Kibworth Osteopaths & Pilates

Osteopaths & Knees

Osteopaths know a lot about knees, and how to keep them functioning for you – at any age.

Knees are interesting joints. They are a load bearing hinge joint and facilitate bending and straightening, with a little rotation too. Knees are often the first area of compensation if a hip, foot or ankle problem occurs.

As well as being busy joints in their own right. Knee injury, dysfunction, or pain can occur at any age.

When we sit, they bend, when we stand, they straighten, when we walk or run, they absorb a lot of force. The list goes on! Good job we have the meniscus in between the bony joint components to help.

Pain in the knees can come from an obvious trauma, or just gradually build up over time. It’s not always age related.

In The Clinic

Some of the most common injuries I see in clinic include:

  • Young Children – This is normally to do with sitting in a W position – it places a lot of strain on the knees.
  • Teenagers – The main knee issue here is Osgood-Schlatter’s. This is most common in active teenagers. It can be really painful and so stops them playing/competing. Expert guidance is needed to help your superstar.
  • Sports / trauma related – Knees are not just bone. We have ligaments, muscles, tendons and meniscus all working hard. These can get injured, causing pain as well as limited function. Osteopaths have lots of techniques to help, plus the use of sports tape and rehabilitation knowledge.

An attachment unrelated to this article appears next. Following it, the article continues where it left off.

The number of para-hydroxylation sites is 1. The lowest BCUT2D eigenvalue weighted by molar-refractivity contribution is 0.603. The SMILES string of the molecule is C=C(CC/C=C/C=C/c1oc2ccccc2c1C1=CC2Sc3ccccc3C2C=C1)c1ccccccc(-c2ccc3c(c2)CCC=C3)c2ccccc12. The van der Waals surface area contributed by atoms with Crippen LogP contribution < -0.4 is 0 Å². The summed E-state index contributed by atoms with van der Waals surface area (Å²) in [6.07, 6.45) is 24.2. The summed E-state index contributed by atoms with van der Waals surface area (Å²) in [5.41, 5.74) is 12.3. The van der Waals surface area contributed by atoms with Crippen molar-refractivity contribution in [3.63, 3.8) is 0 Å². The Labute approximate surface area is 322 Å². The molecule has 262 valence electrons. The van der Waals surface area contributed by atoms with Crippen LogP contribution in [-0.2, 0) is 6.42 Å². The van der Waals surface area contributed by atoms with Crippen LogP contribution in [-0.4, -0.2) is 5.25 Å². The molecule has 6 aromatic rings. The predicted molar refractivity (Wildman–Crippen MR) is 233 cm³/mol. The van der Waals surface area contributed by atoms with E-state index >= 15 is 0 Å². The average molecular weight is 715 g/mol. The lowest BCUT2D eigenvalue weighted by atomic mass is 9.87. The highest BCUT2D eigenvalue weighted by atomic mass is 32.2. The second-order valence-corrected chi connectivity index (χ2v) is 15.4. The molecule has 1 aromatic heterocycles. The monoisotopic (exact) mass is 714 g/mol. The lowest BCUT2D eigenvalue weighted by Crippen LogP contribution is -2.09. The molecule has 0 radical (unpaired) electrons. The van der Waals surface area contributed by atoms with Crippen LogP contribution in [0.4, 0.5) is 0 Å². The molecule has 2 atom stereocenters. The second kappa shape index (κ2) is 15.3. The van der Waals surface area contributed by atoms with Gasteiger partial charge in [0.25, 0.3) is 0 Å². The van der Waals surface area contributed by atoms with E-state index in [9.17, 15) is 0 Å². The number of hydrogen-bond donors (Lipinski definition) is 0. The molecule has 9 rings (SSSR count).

• Elderly – The obvious issue would be arthritis but not all knee pain in the older population is degenerative.

How to Care for your Knees

This list is not exhaustive! If you have knee pain or dysfunction it is important to get specific advice.

General advice includes:

  • Whilst we can kneel and sit back on our heels doing this for prolonged periods can lead to pain and injury. Use a kneeling pad and regularly break this activity up.
  • Get your footwear right. Use footwear that supports your feet. This ensures your knees are not compensating for any collapsed arches. It means that some of the ground forces are absorbed by the shoes.
  • Walk – this helps strengthen the knee alongside the muscles that move and support the knee.
Kibworth Osteopaths & Knees
  • Mixed exercise – running is popular and it is a great form of exercise. However, if your only exercise is running and you run a lot, your knees are potentially under stress. This is even so if you’re in super trainers. Mixing your exercise – for example going between running and cycling or swimming – can help.
  • My biggest tip is, don’t put up with pain. See a professional who can assess your knee and provide a diagnosis. Get some effective hands on help as well tailor made rehabilitation exercises and advice.

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More Information

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Always happy to help you.

Emily Coombes (B’Ost)

Registered Osteopath (7416)